Sprint Corp. (NYSE: S) shares have risen nearly 15% in the past six days to $5.96, based on rumors that it may be married to more successful carrier T-Mobile US Inc. (NASDAQ: TMUS). Merger talks have happened before and have broken down. If the deal does not materialize, Sprint will fall back to its tenuous position as the number four carrier in the United States, embattled by three larger rivals in a market that is not growing.
Sprint’s shares continue to trade well below their 52-week high of $9.22, an indication that traders do not believe a T-Mobile deal will bring much of a premium. The CEO of Softbank, dealmaker Masayoshi Son, who controls Sprint, has run out of options. And he has moved on to bigger things with his $100 billion Vision Fund, which is making tech investments across the world. For him, Sprint is barely a distraction.
In the quarter that ended on December 31, Sprint faltered again, although its bottom line looked better than in most quarters over the past three years. Revenue was $8.2 billion, down from $8.5 billion in the year-ago period. Operating income was $727 million, up from $311 million the year before. As part of the earnings, Sprint announced:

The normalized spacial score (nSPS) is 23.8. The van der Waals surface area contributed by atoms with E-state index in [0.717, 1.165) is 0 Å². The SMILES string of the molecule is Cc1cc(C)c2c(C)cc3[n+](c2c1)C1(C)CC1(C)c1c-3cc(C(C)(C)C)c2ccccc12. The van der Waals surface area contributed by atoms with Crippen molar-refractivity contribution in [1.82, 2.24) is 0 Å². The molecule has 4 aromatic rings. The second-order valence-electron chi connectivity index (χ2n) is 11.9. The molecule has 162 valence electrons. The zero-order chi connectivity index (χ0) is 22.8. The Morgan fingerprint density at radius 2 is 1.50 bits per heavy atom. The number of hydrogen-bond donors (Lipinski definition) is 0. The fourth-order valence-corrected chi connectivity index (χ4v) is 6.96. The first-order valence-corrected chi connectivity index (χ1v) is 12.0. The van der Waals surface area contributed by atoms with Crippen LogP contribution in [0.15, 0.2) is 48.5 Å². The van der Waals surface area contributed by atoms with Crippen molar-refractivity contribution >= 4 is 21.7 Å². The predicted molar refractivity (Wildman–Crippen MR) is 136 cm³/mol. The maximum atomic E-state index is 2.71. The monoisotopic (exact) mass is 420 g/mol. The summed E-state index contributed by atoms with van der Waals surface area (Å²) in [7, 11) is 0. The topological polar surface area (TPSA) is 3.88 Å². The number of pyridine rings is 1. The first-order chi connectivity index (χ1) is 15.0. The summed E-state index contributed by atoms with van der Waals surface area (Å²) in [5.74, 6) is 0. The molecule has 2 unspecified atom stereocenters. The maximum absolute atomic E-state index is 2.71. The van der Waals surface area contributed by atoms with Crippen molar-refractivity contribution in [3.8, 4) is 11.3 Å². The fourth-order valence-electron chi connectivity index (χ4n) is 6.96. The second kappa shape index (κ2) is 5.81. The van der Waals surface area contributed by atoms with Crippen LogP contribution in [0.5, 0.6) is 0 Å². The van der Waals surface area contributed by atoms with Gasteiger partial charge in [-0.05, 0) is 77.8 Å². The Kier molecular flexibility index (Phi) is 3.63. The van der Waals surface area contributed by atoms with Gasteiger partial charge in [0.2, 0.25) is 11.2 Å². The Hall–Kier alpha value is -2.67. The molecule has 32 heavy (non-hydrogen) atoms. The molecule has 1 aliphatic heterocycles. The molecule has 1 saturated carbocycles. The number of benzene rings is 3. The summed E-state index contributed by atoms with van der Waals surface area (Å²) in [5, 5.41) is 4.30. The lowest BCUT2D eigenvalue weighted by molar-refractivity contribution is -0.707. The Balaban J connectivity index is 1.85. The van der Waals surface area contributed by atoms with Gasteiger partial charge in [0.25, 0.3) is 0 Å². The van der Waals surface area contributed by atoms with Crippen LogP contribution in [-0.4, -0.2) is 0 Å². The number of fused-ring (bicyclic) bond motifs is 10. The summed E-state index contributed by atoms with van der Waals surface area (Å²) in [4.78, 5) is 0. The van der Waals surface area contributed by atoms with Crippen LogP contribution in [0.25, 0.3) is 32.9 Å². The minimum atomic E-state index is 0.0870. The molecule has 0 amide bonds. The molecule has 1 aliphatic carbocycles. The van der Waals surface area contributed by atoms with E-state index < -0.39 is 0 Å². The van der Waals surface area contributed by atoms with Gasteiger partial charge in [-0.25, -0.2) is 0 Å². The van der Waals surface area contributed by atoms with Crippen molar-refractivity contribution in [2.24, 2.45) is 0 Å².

Sprint’s execution in both its postpaid and prepaid businesses resulted in the highest retail net additions in nearly three years. Postpaid net additions of 256,000 in the quarter included 184,000 phone net additions, the tenth consecutive quarter of postpaid phone net additions.
While these numbers are improving, they are very small compared to its three larger rivals.
And Sprint continues to suffer from poor ratings of its network quality and service. Sprint ranked at the bottom of Consumer Reports’ most recent study of cell phone service plans.
Sprint needs a T-Mobile merger badly. It is the only hope that Sprint can have much of a future. Investor disappointment will be profound if no M&A transaction happens, enough that its shares will drop below where they were when the merger rumors began.